A packed week of presentations and shows of all kinds, Paris Fashion Week emerged as an intense and prolific occasion. Socially-engaged shows, sustainable creativity and a celebration of heritage: we review these memorable fashion moments.
It’s no scoop: fashion reflects its time. Against a background of the end of the world in sight, the new determined feminist wave and the coronavirus with a viral psychosis, a good number of luxury houses and designers went for shows with apocalyptic accents. At least, this was the stance taken by Balenciaga, whose looks with a dramatic elegance were shown to a front row flooded by rising water that seemed to have suddenly taken the show’s venue by surprise.
Did you say global warming? Stella McCartney has been doing nothing else but repeating this for years and she reiterated her commitment to ethical fashion once again with a carbon-neutral show where each guest received a planted tree.
Even the venerable Guy Laroche embraced the upcycling trend, having unearthed old pieces from his own collections, reinterpreting them with rolls of fabric stored in the house’s workshops. Other young designers, such as Benjamin Benmoyal, displayed a creative loyalty to Mother Nature, revealing shimmering looks created in a material made from recycled VHS tapes. The height of genius: he created and developed it himself.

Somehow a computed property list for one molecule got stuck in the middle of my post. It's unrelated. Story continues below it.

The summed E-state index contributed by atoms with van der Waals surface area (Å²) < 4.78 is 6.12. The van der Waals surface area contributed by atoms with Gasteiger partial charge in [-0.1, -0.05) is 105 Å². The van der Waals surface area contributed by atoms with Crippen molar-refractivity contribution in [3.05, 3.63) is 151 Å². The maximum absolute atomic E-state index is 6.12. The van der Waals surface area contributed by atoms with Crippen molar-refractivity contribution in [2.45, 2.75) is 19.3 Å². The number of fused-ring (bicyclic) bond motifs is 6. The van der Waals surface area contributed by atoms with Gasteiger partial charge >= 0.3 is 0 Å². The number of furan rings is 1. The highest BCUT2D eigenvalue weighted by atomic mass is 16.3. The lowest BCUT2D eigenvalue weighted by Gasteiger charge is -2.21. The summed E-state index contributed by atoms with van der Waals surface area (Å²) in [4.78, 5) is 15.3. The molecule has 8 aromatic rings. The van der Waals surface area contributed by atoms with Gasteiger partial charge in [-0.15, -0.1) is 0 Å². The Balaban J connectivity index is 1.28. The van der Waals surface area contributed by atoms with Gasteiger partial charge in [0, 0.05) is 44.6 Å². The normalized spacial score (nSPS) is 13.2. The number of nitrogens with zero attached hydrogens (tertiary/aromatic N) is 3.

Feminism and femininity
Given the uncertainty of the future, the eyes of certain designers turned… towards the past. Or at least towards a certain view of beauty synonymous with it. In short, a classic, unflashy aesthetic with a bourgeois pedigree embodied in Hermès distinguished colour palette, Givenchy’s couture ready-to-wear, Celine’s very “Left Bank” wardrobe and Valentino’s quasi-aristocratic elegance. Embracing a reassuring and expected but nonetheless winning femininity, Dior once again adopted a feminist vocabulary alongside the politically engaged artist Claire Fontaine, expressing girl power slogans against a backdrop of seventies influences. Right in step with the times! We also find this mix at Saint Laurent, which sent budding Betty Catrouxes and Loulous down the runway in an ultra-pop staging, inviting incisive cuts and provocative materials onto the catwalk.
At Chanel, the models walked in groups of three, like women tackling the frenzied pace of trends head on, in outfits directly inspired by a decade synonymous with sexual liberation. Finally, Louis Vuitton got everyone to agree, appropriating past eras and contemporary injunctions under the Louvre pyramid to give a bold collection firmly focused on the future.